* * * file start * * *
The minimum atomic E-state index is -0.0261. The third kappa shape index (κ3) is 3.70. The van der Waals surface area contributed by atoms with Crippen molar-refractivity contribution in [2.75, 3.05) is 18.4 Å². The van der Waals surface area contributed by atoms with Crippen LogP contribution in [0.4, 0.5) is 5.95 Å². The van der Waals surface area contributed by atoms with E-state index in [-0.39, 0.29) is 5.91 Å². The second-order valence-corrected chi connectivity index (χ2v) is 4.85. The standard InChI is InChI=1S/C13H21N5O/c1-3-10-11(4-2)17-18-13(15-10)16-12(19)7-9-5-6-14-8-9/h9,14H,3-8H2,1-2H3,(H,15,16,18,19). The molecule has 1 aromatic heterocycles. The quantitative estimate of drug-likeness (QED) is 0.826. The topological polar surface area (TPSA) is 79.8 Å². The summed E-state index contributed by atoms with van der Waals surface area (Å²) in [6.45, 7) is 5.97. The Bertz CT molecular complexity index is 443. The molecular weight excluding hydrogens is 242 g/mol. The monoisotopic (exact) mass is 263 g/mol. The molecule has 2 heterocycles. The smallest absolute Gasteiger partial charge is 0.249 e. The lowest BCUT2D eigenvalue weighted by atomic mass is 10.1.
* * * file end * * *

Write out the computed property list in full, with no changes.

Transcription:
The minimum atomic E-state index is -0.0261. The third kappa shape index (κ3) is 3.70. The van der Waals surface area contributed by atoms with Crippen molar-refractivity contribution in [2.75, 3.05) is 18.4 Å². The van der Waals surface area contributed by atoms with Crippen LogP contribution in [0.4, 0.5) is 5.95 Å². The van der Waals surface area contributed by atoms with E-state index in [-0.39, 0.29) is 5.91 Å². The second-order valence-corrected chi connectivity index (χ2v) is 4.85. The standard InChI is InChI=1S/C13H21N5O/c1-3-10-11(4-2)17-18-13(15-10)16-12(19)7-9-5-6-14-8-9/h9,14H,3-8H2,1-2H3,(H,15,16,18,19). The molecule has 1 aromatic heterocycles. The quantitative estimate of drug-likeness (QED) is 0.826. The topological polar surface area (TPSA) is 79.8 Å². The summed E-state index contributed by atoms with van der Waals surface area (Å²) in [6.45, 7) is 5.97. The Bertz CT molecular complexity index is 443. The molecular weight excluding hydrogens is 242 g/mol. The monoisotopic (exact) mass is 263 g/mol. The molecule has 2 heterocycles. The smallest absolute Gasteiger partial charge is 0.249 e. The lowest BCUT2D eigenvalue weighted by atomic mass is 10.1.